Here was the polling outlook for 2012-09-024Obama +3.96% (+0.21 shift)
Here was the polling outlook for 2012-09-023Obama +3.75% (+0.06 shift)
Here was the polling outlook
 for 2012-09-022Obama +3.69% (+0.18 shift)
Here was the polling outlook
 for 2012-09-021Obama +3.87% (+0.49 shift)
Here was the polling outlook
 for 2012-09-020Obama +3.38% (-0.22 shift)

Here was the polling outlook for 2012-09-019Obama +3.60% (-0.40 shift)
Here was the polling outlook for
 2012-09-018: Obama +4.00% (+0.07 shift)

Here was the polling outlook for 2012-09-017Obama +3.93% (+0.12 shift)
Here was the polling outlook for 2012-09-016Obama +3.81% (0.00 shift)

Here was the polling outlook for 2012-09-015Obama +3.81% (0.00 shift)
Here was the polling outlook for 2012-09-014Obama +3.81% 

Net shift since 09/14Obama -2.59% / Romney +2.59%


For the twenty-fifth day in a row, we are seeing a statistical tie in the national numbers.


---------------------------------------------------------------------------

So, that concludes Electoral Landscape No. 8, the final Landscape and final predictions for the 2012 presidential election.


What comes next?

-As soon as the last state has been called, then about 10 days later, I will publish the new partisan rankings from 2012, based on the No. 1 state in margin average for the winner. I will publish the PRELIMINARY totals (raw votes, topline percentages, percentage margins) as well, in comparison to the end polling from 2012 and also to the results from 2008.

-When the final canvasses are in and everything is sealed into the congressional record, then I will post the partisan rankings again, this time with the end-results, as compared to 2008.

-Afterward, a huge analysis of the entire election.

-the 51 state bios created in November and December of 2011 will then be updated with the figures from 2012 as well, looking forward to 2016.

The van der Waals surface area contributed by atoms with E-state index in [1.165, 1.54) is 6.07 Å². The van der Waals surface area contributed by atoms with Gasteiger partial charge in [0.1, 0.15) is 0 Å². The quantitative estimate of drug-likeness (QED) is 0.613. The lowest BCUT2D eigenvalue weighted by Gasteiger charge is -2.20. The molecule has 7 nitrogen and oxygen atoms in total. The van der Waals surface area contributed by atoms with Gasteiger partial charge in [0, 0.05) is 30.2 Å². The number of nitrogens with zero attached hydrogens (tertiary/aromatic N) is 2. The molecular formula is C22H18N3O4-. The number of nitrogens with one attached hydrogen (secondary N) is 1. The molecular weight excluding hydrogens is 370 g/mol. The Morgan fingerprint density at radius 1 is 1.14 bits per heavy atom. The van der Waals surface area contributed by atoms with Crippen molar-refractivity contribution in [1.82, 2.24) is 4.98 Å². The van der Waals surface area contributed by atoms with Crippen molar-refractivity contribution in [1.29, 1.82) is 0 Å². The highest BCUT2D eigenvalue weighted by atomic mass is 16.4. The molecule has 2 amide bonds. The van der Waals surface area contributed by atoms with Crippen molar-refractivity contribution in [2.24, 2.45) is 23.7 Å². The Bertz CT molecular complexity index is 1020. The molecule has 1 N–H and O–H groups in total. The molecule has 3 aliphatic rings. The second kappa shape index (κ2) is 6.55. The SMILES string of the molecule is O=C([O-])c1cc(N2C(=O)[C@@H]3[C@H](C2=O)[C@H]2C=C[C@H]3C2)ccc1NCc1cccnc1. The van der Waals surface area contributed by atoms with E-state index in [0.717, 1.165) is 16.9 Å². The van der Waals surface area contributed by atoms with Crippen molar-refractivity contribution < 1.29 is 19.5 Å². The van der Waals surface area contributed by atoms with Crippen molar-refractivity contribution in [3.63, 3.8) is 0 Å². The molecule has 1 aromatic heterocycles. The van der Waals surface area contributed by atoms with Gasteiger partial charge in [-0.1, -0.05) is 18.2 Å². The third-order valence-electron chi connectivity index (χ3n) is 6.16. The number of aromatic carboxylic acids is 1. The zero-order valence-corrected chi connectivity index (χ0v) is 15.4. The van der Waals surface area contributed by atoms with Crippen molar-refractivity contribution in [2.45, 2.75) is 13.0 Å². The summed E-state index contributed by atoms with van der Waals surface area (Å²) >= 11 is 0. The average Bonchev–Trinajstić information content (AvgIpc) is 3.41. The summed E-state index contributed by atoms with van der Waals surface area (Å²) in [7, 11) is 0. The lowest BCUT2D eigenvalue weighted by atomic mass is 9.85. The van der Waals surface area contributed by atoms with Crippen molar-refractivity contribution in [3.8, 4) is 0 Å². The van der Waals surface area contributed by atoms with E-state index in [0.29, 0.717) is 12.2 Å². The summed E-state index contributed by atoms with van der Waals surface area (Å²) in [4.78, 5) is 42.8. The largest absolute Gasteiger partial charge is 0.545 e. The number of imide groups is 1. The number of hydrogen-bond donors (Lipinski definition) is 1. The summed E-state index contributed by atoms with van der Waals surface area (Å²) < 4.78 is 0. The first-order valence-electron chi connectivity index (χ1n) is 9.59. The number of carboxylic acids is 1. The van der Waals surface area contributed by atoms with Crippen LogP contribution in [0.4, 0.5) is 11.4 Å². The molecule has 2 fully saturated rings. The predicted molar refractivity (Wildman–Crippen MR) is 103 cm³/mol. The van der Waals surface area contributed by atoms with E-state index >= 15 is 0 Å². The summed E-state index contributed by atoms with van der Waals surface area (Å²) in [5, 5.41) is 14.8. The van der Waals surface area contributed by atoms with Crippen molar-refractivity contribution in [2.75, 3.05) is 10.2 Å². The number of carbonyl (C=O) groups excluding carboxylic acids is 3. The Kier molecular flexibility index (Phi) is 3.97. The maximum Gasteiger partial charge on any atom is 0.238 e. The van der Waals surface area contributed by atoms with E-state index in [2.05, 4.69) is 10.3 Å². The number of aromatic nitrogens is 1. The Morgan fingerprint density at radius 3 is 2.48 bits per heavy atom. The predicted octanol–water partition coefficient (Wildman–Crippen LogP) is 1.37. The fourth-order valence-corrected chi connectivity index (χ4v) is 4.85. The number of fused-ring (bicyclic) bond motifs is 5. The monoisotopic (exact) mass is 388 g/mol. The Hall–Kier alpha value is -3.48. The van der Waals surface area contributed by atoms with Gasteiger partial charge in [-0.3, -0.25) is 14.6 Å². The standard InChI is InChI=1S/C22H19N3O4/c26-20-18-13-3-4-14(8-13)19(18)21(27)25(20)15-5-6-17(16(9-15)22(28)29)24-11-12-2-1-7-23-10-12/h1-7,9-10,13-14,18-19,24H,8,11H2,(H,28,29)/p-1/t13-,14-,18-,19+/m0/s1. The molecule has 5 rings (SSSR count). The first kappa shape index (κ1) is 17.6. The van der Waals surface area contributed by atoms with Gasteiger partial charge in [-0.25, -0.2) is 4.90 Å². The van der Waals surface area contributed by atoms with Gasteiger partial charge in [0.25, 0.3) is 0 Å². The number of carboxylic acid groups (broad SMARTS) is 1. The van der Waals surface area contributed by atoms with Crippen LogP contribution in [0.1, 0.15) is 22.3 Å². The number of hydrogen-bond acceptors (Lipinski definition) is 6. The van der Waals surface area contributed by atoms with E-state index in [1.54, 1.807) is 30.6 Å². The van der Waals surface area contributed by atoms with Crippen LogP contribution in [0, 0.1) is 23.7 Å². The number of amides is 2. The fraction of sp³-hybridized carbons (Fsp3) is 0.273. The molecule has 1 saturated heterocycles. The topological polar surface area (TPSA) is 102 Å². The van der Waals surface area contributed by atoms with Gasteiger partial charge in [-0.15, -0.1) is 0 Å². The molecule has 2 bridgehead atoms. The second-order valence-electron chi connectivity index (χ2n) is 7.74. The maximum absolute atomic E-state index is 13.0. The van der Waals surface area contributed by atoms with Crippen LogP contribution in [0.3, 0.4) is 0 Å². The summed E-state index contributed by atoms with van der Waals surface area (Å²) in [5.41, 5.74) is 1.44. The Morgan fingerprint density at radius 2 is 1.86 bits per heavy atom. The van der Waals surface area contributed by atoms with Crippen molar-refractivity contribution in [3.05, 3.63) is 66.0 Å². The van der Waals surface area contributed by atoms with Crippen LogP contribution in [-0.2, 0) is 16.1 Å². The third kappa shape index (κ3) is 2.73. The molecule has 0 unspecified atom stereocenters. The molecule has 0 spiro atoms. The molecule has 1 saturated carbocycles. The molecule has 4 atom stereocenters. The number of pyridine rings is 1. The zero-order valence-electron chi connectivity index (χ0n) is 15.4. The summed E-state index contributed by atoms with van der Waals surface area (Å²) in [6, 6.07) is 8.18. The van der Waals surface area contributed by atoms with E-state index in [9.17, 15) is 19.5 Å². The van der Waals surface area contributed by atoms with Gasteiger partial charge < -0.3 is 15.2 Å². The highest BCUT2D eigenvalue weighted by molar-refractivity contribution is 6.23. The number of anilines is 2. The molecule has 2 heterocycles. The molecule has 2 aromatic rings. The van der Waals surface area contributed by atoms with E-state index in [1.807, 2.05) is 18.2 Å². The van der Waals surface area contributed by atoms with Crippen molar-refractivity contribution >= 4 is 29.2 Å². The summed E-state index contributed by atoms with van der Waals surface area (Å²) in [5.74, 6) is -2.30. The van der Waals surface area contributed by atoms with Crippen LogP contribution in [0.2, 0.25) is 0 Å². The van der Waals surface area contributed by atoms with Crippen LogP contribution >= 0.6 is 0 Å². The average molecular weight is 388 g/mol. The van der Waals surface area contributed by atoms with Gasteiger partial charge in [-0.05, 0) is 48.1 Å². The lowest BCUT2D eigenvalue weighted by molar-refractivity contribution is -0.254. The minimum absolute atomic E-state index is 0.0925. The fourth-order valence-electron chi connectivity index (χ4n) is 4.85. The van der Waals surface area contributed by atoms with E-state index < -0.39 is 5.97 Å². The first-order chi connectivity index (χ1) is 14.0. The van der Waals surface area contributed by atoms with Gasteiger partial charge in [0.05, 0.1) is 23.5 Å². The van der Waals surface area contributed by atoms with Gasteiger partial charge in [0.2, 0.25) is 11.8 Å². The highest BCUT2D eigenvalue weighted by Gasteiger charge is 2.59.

-------------------------------------------------------------------------------------

Appendix:

This is my eighth and FINAL major electoral landscape prediction-output for the 2012 election. Here the links to the older EC Landscape reports:

Electoral Landscape No.
Date
Projection
8 - Final
Election Day
Obama 281 / Romney 206 / Tossups 51 / Margin: Obama +75
Obama 303 / Romney 235 /  Margin: Obama +68
7
10/29/2012
Obama 281 / Romney 206 / Tossups 51 / Margin: Obama +75
6
Obama 263 / Romney 191 / Tossups 84 / Margin: Obama +72
5
Obama 281 / Romney 206 / Tossups 51 / Margin: Obama +75
4
Obama 332 / Romney 191 / Tossups 15 / Margin: Obama +141
3
Obama 284 / Romney 206 / Tossups 48 / Margin: Obama +78
2
Obama 235 / Romney 220 / Tossups 83 / Margin: Obama +15
1
Obama 281 / Romney 191 / Tossups 66 / Margin: Obama +90

There were a good number of polls in 2010-2011 as well, you can see them all HERE (national), HERE (Alabama through New Hampshire) and HERE (New Jersey through Wyoming).


Here the new state polls, per day, between October 30 and Nvember 5 . The abbreviations are color-coded according to which candidate won the poll:

10/30: CA, CO, FL, FL, IN, MA, MT, NE, NM, NC, ND, OH (5), OR (2), VA (2) - 20 state polls

10/31: CO, CO, FL (2), FL (3), FL, IL, IN, IA (3), IA, MA, MI (3), MN, MO, NE, NH, NC, OH (5), PA, VA (5), WI (3) - 37 state polls from 16 states

11/01: CO (2), CO (2), FL (2), IA, IA, NV, NC, OH, OH, RI, VA, WA (2), WI (3) - 19 state polls from 10 states